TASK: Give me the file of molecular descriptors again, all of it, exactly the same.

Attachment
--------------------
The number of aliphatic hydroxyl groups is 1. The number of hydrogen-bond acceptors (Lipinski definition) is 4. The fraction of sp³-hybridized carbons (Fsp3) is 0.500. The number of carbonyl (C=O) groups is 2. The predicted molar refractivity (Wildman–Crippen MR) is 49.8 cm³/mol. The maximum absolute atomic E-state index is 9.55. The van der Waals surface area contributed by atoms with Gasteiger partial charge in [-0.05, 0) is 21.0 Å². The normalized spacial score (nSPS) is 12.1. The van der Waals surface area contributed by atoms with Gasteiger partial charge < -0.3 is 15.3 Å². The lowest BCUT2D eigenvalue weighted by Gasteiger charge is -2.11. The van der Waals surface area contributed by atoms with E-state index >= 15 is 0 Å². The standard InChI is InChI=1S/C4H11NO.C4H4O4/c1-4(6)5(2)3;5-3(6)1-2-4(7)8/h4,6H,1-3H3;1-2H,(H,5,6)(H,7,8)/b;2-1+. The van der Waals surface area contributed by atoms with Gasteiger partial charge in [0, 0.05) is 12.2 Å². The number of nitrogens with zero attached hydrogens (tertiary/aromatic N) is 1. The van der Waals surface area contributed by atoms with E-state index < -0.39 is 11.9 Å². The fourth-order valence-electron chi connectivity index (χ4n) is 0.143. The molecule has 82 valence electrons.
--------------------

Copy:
The number of aliphatic hydroxyl groups is 1. The number of hydrogen-bond acceptors (Lipinski definition) is 4. The fraction of sp³-hybridized carbons (Fsp3) is 0.500. The number of carbonyl (C=O) groups is 2. The predicted molar refractivity (Wildman–Crippen MR) is 49.8 cm³/mol. The maximum absolute atomic E-state index is 9.55. The van der Waals surface area contributed by atoms with Gasteiger partial charge in [-0.05, 0) is 21.0 Å². The normalized spacial score (nSPS) is 12.1. The van der Waals surface area contributed by atoms with Gasteiger partial charge < -0.3 is 15.3 Å². The lowest BCUT2D eigenvalue weighted by Gasteiger charge is -2.11. The van der Waals surface area contributed by atoms with E-state index >= 15 is 0 Å². The standard InChI is InChI=1S/C4H11NO.C4H4O4/c1-4(6)5(2)3;5-3(6)1-2-4(7)8/h4,6H,1-3H3;1-2H,(H,5,6)(H,7,8)/b;2-1+. The van der Waals surface area contributed by atoms with Gasteiger partial charge in [0, 0.05) is 12.2 Å². The number of nitrogens with zero attached hydrogens (tertiary/aromatic N) is 1. The van der Waals surface area contributed by atoms with E-state index < -0.39 is 11.9 Å². The fourth-order valence-electron chi connectivity index (χ4n) is 0.143. The molecule has 82 valence electrons.